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Bilateral trade agreements have been around for centuries, dating back to the Silk Road era when merchants from different countries came together to trade goods. However, it wasn`t until the 20th century that formalized bilateral trade agreements became commonplace.

One of the earliest bilateral trade agreements was the General Agreement on Tariffs and Trade (GATT), which was signed in 1947. The GATT was a multilateral agreement between 23 countries, with the goal of reducing tariffs and promoting free trade. Over time, the GATT evolved and expanded to include more countries and issues, eventually leading to the creation of the World Trade Organization (WTO) in 1995.

While the GATT was a multilateral agreement, bilateral trade agreements started to gain popularity in the 1970s and 1980s. One of the first bilateral trade agreements was the United States-Israel Free Trade Agreement, signed in 1985. This agreement eliminated tariffs on most goods traded between the two countries and helped to strengthen economic ties between them.

Since then, bilateral trade agreements have become increasingly common, with countries signing agreements with each other to boost their own economies and increase trade. For example, the United States has signed numerous bilateral trade agreements with countries such as Australia, Canada, Chile, and Singapore.

One of the largest and most complex bilateral trade agreements in recent years is the Trans-Pacific Partnership (TPP). The TPP was negotiated between 12 countries, with the goal of reducing tariffs and promoting free trade. However, the TPP was not without controversy, with some critics arguing that it would harm certain industries and lead to job losses.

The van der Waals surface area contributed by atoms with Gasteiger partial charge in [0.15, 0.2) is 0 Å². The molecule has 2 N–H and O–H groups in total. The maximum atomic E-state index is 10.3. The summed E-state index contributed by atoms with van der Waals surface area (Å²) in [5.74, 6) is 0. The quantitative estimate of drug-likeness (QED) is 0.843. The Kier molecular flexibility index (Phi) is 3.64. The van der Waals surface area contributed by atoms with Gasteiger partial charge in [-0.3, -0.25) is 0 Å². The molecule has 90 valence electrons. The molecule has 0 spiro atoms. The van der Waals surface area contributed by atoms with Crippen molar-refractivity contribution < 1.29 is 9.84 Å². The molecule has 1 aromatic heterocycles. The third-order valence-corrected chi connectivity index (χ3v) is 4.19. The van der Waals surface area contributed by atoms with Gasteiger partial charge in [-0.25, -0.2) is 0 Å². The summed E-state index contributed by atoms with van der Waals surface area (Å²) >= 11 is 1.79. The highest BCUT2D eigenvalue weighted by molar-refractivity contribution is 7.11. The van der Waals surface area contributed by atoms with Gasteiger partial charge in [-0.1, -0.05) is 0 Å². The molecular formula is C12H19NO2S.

In recent years, the focus has shifted towards renegotiating existing bilateral trade agreements, such as the North American Free Trade Agreement (NAFTA). In 2018, the United States, Mexico, and Canada agreed to a new trade deal called the United States-Mexico-Canada Agreement (USMCA), which modernizes and updates NAFTA.

In conclusion, bilateral trade agreements have a long and complex history, dating back to the Silk Road era. While multilateral agreements like the GATT and WTO have played a significant role in promoting free trade, bilateral agreements have become increasingly important in recent years. As countries continue to renegotiate and update these agreements, it`s clear that they will continue to play a vital role in shaping the global economy.

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